Over the next few months, the Obama and Romney campaigns will occasionally set aside discussion of the country’s most pressing domestic issues—the ethical treatment of dogs, the virtues of motherhood, and the tantrums of Ted Nugent—to take on the foreign-policy issues of the day. Unfortunately, their messages will be crafted to win votes, not to offer a coherent vision of America’s evolving role in the world. We can hope that whoever wins the November election recognizes that changes at home and abroad will define America’s next generation of challenges and opportunities, but the signs are not always encouraging.
Earlier this year, Governor Romney warned that Russia is “without question our No. 1 geopolitical foe.” It’s as if he hasn’t noticed that Russia lacks the Soviet Union’s global military reach, its network of allies, and its ideological appeal for dozens of developing states. Russia is not the No. 1 geopolitical anything.
But the Obama team’s response was almost as strange. White House press secretary Jay Carney countered that “clearly the preeminent threat to the United States” is al Qaeda, a claim that seems calculated mainly to remind us of President Obama’s most widely celebrated first-term achievement—the killing of Osama bin Laden—rather than to lay out a plan for the next four years. The al Qaeda brand of militant nihilism has lost much of its power. Many of its leaders have been killed or captured, and the movement was all but irrelevant during the Arab Spring uprisings. The White House focus on al Qaeda appears to leave the Obama team a half decade out of date, while the Romney campaign seems stuck in 1978.
In reality, any administration’s greatest foreign-policy challenge can’t be summed up with the name of a single country or terrorist cell. Instead, Job One will be to develop a doctrine that allows U.S. policymakers to adapt to the demands of a changing America and a changing world.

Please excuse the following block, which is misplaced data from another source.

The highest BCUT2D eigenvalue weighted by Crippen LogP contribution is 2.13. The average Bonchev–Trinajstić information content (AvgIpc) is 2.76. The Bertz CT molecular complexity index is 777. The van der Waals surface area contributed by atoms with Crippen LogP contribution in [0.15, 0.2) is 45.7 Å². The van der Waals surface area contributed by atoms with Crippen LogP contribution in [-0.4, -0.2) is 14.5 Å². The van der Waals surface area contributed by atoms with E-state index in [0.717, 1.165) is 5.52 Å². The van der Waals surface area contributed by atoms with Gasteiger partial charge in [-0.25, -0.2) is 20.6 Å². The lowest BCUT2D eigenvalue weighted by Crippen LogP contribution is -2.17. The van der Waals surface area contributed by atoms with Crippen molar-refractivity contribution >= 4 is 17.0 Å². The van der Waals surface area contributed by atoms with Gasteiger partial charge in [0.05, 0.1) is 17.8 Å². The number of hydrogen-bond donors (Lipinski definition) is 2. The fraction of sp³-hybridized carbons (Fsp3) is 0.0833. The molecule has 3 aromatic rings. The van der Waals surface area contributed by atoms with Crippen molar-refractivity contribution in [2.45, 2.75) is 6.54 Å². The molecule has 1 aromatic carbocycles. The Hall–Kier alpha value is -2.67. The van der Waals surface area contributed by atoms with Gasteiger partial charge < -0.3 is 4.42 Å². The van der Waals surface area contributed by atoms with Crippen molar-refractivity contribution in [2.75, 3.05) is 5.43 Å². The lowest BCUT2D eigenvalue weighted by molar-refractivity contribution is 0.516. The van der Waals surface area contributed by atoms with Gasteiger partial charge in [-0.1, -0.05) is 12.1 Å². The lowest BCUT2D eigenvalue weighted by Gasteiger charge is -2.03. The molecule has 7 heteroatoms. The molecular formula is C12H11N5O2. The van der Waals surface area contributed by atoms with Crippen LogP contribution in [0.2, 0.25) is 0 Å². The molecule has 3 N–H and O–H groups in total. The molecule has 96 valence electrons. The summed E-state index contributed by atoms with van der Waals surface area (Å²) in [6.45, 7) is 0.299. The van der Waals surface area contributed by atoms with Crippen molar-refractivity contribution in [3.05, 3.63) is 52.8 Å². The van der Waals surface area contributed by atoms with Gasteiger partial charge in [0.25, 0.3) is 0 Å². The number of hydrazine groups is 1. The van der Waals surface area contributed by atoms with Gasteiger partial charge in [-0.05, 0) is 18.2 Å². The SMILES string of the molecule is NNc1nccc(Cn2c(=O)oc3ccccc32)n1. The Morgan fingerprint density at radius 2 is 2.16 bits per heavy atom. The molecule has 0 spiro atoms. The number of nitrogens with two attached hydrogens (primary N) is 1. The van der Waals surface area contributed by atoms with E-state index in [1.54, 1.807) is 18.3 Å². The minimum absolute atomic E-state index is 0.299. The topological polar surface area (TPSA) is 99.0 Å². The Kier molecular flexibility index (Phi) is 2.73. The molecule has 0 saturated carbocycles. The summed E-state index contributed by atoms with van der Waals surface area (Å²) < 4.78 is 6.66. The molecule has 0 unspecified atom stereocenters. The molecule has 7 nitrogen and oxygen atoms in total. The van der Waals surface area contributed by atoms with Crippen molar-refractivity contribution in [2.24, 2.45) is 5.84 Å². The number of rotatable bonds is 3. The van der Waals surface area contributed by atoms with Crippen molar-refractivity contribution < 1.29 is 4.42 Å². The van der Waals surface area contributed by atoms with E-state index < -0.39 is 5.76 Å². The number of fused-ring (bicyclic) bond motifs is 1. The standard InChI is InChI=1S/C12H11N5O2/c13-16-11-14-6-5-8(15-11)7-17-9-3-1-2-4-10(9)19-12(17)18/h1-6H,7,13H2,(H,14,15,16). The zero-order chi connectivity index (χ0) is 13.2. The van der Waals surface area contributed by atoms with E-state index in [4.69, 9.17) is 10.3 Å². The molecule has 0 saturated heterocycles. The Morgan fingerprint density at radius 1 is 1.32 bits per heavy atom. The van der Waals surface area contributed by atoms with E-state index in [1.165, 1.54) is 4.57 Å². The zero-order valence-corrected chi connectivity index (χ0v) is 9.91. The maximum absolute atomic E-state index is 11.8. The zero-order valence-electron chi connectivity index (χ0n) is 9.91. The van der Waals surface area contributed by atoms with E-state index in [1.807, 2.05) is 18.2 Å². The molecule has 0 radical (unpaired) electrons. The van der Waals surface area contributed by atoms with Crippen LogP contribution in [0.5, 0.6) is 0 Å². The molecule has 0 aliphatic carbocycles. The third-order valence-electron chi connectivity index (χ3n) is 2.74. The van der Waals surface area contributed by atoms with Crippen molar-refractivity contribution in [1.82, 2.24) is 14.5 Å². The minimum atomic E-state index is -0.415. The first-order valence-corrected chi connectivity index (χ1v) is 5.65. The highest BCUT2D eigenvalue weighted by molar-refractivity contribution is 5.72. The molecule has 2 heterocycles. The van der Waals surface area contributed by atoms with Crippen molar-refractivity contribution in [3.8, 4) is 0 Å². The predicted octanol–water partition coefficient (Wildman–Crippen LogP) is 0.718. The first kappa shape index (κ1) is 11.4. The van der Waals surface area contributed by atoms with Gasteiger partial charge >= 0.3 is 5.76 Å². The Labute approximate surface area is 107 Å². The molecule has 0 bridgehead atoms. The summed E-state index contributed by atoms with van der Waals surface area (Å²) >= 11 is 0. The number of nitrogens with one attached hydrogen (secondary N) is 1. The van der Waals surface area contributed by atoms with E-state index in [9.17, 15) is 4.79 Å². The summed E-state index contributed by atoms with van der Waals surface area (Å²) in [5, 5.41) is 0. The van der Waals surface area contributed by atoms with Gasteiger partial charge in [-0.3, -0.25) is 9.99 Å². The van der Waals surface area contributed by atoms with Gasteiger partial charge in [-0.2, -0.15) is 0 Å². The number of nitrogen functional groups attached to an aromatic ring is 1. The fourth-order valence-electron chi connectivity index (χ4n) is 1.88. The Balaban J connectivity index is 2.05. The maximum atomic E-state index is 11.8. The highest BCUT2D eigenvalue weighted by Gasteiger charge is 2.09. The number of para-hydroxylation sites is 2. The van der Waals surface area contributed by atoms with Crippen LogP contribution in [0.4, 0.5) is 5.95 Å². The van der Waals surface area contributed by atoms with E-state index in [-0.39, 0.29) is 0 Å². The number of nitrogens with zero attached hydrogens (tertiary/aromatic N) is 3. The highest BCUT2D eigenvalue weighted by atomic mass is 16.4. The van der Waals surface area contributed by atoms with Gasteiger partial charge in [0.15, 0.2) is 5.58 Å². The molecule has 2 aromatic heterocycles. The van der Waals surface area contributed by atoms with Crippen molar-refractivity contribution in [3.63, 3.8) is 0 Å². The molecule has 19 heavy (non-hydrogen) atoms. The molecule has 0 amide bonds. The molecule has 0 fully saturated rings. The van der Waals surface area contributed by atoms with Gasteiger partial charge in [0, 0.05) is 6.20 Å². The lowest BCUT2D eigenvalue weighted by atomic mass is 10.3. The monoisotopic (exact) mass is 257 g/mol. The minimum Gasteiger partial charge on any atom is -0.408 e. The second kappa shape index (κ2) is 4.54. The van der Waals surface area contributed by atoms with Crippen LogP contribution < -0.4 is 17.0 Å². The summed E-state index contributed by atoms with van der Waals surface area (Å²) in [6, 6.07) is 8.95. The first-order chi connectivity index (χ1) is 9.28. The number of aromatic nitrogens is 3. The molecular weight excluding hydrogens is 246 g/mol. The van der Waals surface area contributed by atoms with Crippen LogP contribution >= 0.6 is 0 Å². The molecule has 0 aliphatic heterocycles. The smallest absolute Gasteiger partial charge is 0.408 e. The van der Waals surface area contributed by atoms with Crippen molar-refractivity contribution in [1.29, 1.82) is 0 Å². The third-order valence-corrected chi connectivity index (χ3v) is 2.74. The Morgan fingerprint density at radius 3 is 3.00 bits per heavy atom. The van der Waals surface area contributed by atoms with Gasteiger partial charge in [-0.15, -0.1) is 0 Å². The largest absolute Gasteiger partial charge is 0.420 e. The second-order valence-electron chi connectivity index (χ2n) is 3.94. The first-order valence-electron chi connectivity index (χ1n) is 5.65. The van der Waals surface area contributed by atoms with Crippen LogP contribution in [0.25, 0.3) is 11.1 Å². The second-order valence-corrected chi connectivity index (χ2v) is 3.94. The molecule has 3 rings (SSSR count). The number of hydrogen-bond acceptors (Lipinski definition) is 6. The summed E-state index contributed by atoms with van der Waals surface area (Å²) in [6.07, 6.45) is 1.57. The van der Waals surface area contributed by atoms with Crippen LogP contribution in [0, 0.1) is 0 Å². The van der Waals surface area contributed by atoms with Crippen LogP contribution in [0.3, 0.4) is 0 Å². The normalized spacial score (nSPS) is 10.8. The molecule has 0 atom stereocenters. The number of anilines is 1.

First, President Obama/Romney must manage the expectations of a U.S. public that’s increasingly reluctant to accept new burdens overseas. Last year the Pew Research Center conducted a survey of U.S. public attitudes toward “long-range foreign-policy priorities,” which found that the only goals winning majority support were protection of American jobs, safeguarding the homeland against terrorist attacks, and a reduction of dependence on foreign oil. Some 46 percent favored “reducing the U.S. military commitment overseas,” up from 26 percent in September 2001. Just 13 percent favored “promoting democracy abroad,” and nearly half said America “should mind its own business internationally.”
The results shouldn’t surprise us. U.S. troops are returning home from two of the longest-lasting wars in American history. War fatigue, domestic priorities, and a ballooning federal deficit will depress public demand for an activist superpower foreign policy for the next several years. Romney adviser Richard Williamson warned this week that Washington “should not be playing ‘Mother, may I?’ about sanctions on Iran and relations with China and Russia.” But Beijing and Moscow won’t take orders from Washington no matter who is president, and a military strike on Iran’s nuclear facilities might well send oil prices surging, destroying the still-delicate economic recoveries in Europe and the U.S., without really solving the Iran problem.